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Football: Offense Basics
The team that has the ball in football is the offense. They have four downs to go ten yards and get a first down or they lose possession of the ball. The offense can advance the ball by running or passing it.
Just like on defense there are eleven players on the field for each offensive play. The exact positions will change on different plays, but generally the offensive positions are:
- 1x Center
- 2x Tackle
- 2x Guard
- 1x Tight End
- 1x Tail Back
- 1x Fullback
- 1x Quarterback
- 2x Wide Receivers
To start out the play the team must line up on the line of scrimmage. You have to have at least seven players on the line of scrimmage. All the players but one must be set when the ball is snapped. One of the backfield players may be "in motion" at the time of the snap.
The Play Starts with the Snap
Each offensive play begins when the center snaps the ball to the quarterback.
An important part of any offensive play is blocking. This is where offensive players get in the way of defensive players to prevent them from tackling the player with the ball. Blockers may not hold onto defensive players making this a difficult task.
In the NFL blocking schemes are complex. Players have specific assignments on each play. The full back may be responsible for blocking the middle linebacker to the left. The right guard may pull and block the left defensive end to the right. It looks like a mess on TV, but each player has a job to do. Even the receivers have blocking responsibilities on running plays. A good block by a receiver on a cornerback can make the difference in scoring a touchdown.
On running plays the quarterback may run with the ball or hand it off to a running back. On rare occasions a receiver may sprint through the backfield and receive the ball for a running play.
- Up the middle - Running plays may be designed to go through a hole created in the defensive line. In this case the running back will try to dart through the hole when it opens up. Sometimes he may follow the fullback through the hole where the fullback is to block the linebacker out of the way.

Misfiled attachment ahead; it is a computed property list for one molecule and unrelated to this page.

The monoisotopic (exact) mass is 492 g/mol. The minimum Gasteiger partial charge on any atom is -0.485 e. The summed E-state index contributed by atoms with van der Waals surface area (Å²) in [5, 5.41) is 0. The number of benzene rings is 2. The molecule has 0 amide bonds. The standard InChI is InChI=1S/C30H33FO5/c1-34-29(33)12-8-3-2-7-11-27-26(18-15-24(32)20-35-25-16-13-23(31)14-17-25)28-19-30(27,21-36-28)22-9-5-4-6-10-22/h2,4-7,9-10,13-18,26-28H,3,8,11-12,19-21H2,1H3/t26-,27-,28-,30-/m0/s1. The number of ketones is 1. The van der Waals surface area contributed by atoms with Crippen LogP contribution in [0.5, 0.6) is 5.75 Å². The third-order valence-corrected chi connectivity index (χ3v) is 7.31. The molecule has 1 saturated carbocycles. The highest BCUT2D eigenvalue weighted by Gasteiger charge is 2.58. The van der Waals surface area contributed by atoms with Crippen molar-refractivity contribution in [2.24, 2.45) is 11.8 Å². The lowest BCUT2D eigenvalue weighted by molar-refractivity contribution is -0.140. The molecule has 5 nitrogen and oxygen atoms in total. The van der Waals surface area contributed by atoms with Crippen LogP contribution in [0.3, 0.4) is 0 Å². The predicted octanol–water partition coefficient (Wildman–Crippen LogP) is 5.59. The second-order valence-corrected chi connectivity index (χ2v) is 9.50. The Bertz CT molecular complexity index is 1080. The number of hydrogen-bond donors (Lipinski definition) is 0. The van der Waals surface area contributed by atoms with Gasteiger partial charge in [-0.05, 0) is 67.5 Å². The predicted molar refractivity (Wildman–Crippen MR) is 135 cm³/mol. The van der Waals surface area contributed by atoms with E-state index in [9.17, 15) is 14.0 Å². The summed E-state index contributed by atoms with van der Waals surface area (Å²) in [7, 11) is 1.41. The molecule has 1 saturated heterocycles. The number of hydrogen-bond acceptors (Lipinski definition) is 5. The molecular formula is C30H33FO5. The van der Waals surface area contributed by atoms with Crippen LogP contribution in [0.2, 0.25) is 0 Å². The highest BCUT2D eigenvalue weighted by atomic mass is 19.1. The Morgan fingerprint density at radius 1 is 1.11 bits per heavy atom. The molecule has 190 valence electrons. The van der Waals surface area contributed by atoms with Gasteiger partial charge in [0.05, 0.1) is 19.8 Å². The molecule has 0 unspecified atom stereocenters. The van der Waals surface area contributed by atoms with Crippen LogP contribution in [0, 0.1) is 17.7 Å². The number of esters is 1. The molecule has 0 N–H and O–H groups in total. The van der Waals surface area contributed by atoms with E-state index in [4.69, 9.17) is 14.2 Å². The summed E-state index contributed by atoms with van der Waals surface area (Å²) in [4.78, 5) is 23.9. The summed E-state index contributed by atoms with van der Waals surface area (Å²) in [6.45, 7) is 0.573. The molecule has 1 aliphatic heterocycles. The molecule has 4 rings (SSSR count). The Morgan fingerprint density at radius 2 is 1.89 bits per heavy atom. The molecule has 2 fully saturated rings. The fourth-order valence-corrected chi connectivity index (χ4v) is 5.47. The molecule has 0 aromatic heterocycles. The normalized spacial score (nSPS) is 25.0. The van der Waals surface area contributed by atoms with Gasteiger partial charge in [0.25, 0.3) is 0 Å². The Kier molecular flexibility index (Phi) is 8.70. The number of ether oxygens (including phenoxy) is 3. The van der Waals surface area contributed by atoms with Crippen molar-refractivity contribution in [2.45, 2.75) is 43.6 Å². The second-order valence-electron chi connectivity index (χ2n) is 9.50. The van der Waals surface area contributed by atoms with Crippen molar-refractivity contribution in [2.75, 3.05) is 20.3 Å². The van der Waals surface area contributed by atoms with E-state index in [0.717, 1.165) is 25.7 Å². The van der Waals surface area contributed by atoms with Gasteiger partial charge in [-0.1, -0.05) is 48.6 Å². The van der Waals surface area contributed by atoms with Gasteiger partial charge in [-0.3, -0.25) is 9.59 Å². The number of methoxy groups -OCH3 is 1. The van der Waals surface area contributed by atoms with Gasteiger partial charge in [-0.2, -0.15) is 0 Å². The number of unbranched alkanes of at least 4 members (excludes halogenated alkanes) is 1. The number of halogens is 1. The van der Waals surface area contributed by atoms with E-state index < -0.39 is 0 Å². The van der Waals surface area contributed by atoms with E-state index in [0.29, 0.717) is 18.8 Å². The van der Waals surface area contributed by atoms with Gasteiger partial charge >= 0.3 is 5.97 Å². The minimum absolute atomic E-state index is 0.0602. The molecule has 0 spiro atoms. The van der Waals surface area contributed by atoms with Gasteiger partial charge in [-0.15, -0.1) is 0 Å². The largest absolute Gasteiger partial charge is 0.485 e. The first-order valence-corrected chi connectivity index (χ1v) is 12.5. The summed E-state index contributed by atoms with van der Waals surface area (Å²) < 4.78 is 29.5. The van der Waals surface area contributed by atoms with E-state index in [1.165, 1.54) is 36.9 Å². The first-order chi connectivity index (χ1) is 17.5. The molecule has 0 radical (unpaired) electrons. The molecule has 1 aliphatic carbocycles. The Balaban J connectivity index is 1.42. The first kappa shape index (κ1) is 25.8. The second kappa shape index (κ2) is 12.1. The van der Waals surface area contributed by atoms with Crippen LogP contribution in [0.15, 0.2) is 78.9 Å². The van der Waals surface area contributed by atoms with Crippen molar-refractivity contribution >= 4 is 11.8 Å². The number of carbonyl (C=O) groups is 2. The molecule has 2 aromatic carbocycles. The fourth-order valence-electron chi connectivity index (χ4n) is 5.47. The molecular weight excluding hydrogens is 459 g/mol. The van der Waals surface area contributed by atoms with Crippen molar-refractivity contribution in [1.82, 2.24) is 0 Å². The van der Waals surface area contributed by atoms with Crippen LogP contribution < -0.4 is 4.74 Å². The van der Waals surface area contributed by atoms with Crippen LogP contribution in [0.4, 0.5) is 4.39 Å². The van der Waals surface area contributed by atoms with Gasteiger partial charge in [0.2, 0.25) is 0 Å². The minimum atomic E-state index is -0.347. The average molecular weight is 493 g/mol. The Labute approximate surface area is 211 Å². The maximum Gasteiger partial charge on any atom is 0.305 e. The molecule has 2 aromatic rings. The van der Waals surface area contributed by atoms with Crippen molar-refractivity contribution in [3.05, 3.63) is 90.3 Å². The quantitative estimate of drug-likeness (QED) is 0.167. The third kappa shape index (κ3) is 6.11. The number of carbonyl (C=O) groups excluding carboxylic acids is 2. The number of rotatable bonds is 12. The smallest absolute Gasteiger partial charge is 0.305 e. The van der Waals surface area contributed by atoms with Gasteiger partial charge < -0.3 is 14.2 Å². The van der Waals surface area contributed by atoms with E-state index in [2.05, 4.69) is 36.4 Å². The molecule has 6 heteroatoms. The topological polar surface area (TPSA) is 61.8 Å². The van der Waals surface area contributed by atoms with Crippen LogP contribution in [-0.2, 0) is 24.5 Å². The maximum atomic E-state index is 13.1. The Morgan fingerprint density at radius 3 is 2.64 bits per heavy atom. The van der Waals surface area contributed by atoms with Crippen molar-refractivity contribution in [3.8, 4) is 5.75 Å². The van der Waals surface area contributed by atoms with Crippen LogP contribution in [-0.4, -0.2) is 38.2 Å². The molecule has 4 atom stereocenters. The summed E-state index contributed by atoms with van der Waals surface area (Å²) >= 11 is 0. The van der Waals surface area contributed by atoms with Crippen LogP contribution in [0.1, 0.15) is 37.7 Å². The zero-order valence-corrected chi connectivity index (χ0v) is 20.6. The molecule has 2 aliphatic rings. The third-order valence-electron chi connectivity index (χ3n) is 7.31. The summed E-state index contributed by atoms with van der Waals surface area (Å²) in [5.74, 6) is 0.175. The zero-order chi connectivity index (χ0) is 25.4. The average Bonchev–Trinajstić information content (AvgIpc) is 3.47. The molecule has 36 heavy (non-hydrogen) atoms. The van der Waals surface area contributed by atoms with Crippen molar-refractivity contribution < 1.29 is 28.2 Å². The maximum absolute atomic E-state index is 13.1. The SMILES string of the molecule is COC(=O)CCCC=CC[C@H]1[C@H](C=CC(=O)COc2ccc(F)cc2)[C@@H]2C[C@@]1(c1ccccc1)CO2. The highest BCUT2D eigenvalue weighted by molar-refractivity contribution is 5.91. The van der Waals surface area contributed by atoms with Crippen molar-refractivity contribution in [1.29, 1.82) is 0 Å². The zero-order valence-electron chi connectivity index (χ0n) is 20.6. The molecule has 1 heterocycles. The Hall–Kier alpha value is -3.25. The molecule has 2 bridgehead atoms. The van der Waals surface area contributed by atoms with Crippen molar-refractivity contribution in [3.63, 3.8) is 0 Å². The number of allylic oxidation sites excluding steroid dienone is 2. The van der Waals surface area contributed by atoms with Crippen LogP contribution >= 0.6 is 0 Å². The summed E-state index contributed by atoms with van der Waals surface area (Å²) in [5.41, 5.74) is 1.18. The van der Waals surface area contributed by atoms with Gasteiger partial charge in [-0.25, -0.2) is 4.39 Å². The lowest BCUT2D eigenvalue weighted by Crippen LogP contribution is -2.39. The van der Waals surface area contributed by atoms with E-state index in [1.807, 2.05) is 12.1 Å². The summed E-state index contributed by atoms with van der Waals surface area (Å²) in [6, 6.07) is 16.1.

- Sweep - The sweep running play is designed to try and run around the outside of the defensive line.
- Draw - A draw running play is when the quarterback moves back as if to pass the ball and then hands the ball off to a running back.
In a passing play the quarterback drops back and throws the ball to an eligible receiver. Typically there is a primary receiver for a play, but if that is covered, the quarterback will look to other receivers. Players that catch the ball include wide receivers, slot receivers, tight ends, and running backs.
Some examples of passing plays include:
- Down the field - Longer passes down the field where the receiver runs fast routes such as go, fade, and post routes. The quarterback needs more time from his offensive line for this play to develop.
- Short pass - Short passes don't gain as much initial yardage, but are very helpful when the defense blitzes or the offensive line is having trouble blocking. Typical short pass routes include the slant, hook, and the out.
- Fade - The fade route is often run when the offense is close to the goal line. A big tall receiver will run to the corner of the end zone and the quarterback will throw the ball high in the air. The hope is that the tall receiver can out jump the cornerback for the ball.
- Screen Pass - A screen pass is a short pass in the backfield. Typically the offensive linemen will let the defensive linemen get by them. Then the quarterback will toss the ball just over the defensive linemen to a running back. Now the offensive linemen can move down the field and block the linebackers for the running back.
Play action is where the quarterback fakes a handoff for a run and then passes the ball. This is very effective when the team has had success running. The fake will cause the linebackers and safeties to "bite" on the run and move towards the line of scrimmage. This can give the receivers an advantage in getting open for the pass.
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